In order to do that they've been aided by other state actors (Turkey, for instance, providing and selling TB2s, other countries providing directly or providing finance for purchasing equipment, munitions, and weapons) who are technically not involved in the war. But they have also had aid from some decidedly not state actors.

If Elon Musk can change the course of the Ukraine-Russia war with his Starlink donation, that means he has more power than Russia because he was able to provide Ukraine with communications that Russia will find very hard to block. 

If a Taiwanese company can supply high value camera drones to Zelesnkiy then they too are helping win a war because their gift directly allows Ukraine defenders to conduct covert and hard to stop aerial surveillance, it allows them to provide targeting information to artillery, and it provides live proof of destroying the target.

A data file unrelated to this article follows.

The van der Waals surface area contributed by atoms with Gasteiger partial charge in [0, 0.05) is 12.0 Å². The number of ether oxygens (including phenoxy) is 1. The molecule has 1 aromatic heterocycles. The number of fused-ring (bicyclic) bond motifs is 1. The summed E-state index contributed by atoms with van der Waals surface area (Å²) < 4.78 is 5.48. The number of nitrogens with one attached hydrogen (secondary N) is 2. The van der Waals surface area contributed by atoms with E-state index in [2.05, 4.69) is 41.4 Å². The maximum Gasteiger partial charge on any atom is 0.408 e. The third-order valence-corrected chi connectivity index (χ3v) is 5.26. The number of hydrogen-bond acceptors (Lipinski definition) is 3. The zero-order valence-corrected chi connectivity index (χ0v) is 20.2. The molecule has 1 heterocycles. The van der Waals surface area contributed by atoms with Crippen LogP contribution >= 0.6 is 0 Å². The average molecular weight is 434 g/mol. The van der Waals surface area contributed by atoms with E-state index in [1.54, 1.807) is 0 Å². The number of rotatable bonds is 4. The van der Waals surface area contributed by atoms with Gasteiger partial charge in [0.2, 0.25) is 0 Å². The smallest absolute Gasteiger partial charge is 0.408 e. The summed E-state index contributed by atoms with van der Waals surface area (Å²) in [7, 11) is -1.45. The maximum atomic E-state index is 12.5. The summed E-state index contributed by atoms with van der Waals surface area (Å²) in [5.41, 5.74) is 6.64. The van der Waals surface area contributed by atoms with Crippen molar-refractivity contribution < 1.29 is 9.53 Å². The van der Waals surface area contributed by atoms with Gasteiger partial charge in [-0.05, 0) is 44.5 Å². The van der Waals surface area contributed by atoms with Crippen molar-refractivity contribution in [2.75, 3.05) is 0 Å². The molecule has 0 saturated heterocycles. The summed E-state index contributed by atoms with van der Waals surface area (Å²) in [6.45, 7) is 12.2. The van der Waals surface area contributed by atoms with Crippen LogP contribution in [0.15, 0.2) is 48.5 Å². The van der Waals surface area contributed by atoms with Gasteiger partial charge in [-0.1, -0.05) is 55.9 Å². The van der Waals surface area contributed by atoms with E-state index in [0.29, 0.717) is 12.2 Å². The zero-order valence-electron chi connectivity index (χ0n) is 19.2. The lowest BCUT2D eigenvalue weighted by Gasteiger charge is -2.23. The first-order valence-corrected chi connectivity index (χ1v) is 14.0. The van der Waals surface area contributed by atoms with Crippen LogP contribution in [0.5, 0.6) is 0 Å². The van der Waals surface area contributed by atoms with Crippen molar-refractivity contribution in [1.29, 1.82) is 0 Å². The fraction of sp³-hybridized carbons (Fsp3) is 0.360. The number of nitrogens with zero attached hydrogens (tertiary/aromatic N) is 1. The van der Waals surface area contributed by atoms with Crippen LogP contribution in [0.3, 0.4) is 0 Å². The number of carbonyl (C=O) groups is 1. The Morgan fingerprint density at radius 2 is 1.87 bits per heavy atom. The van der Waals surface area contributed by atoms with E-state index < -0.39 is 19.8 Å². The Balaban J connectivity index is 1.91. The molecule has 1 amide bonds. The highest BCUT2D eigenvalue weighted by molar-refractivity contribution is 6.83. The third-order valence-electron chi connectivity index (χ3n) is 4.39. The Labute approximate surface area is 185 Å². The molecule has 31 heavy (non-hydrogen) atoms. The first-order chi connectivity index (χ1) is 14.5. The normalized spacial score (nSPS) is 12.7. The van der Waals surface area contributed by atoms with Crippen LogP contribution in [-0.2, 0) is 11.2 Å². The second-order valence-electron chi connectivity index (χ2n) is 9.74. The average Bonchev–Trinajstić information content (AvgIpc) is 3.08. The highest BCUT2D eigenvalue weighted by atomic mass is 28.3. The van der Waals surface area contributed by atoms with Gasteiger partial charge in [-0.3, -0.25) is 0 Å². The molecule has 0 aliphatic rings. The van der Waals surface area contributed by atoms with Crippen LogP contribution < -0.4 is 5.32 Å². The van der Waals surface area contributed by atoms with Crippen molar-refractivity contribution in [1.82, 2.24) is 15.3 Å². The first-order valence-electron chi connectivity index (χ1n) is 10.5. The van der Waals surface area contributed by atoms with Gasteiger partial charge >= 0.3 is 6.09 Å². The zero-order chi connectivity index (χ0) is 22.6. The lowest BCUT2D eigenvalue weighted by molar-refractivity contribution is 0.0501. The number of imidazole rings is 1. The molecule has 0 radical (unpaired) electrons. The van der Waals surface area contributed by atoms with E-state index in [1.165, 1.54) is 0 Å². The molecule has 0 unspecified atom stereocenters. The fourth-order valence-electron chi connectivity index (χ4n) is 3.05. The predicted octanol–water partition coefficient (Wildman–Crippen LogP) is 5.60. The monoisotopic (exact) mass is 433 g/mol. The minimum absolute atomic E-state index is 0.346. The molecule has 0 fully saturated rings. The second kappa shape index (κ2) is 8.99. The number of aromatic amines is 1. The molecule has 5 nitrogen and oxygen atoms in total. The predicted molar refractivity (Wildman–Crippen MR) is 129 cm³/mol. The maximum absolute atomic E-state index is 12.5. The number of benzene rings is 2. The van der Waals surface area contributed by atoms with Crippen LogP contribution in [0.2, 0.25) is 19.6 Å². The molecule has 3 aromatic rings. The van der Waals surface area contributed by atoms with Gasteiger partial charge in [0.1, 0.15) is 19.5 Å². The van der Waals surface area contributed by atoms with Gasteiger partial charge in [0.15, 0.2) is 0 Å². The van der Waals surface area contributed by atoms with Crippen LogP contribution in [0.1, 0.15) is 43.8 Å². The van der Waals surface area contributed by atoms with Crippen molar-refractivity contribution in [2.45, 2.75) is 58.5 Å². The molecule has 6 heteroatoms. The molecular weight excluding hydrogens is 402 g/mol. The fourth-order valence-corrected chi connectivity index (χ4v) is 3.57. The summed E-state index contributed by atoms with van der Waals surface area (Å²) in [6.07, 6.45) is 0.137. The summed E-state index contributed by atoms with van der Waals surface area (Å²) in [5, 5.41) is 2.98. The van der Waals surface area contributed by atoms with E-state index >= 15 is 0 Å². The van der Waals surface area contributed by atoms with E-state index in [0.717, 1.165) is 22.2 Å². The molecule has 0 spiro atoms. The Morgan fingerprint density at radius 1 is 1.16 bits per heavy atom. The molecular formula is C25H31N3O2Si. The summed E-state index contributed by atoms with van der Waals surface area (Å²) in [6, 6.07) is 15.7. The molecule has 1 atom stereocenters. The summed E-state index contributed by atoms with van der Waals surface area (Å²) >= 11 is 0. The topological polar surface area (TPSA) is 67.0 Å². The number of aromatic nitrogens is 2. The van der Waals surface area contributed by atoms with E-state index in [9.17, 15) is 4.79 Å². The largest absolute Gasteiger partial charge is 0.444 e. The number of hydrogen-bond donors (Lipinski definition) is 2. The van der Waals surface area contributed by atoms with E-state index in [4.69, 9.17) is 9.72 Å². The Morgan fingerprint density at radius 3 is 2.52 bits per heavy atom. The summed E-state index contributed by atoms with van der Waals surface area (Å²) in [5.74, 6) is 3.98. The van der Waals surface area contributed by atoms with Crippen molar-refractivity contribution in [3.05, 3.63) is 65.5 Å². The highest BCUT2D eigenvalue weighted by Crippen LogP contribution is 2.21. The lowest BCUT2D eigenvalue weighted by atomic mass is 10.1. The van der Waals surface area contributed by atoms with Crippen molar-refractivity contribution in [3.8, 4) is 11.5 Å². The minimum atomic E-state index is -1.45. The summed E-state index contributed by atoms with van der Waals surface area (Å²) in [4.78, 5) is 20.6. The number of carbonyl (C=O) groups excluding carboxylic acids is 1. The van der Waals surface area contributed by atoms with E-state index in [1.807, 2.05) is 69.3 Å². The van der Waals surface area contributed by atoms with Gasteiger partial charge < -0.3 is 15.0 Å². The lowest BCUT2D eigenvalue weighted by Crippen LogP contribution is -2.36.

Freelance mercenaries (the very word "freelance" has military origins) flocked into Lviv and other cities to join the Ukraine fighters. These have had to be equipped with weapons and transport, etc. That has to a large part come from yet other non-state and state actors. 

All of these things are making a very large difference to what might have been seen as a very one-sided war. The latter benefactors who are joining the fray aren't State actors, and while Russia can threaten other countries (that join the military of the Ukraine to fight the Russian military) with retaliation, it can't do the same to these other participants. 

Where do you aim a missile to take out the origins of a bunch of mercenaries? What of Musk's properties can you attack? Which people in Taiwan do you send a bunch of soldiers to drag out of their homes and execute? How do you "get" an enemy on foreign soil without declaring war on the countries they reside in and over-committing your armed forces and finances?

Guerilla war and terrorism rely on this shadowiness. Now Great Britan have made donations of equipment and funding to Ukraine. Germany are re-arming themselves, Finland and Norway are mooting joining NATO, China and Afghanistan aren't offering as much assistance as Putin had hoped for, and just where does Putin send troops and aim airstrikes to counter that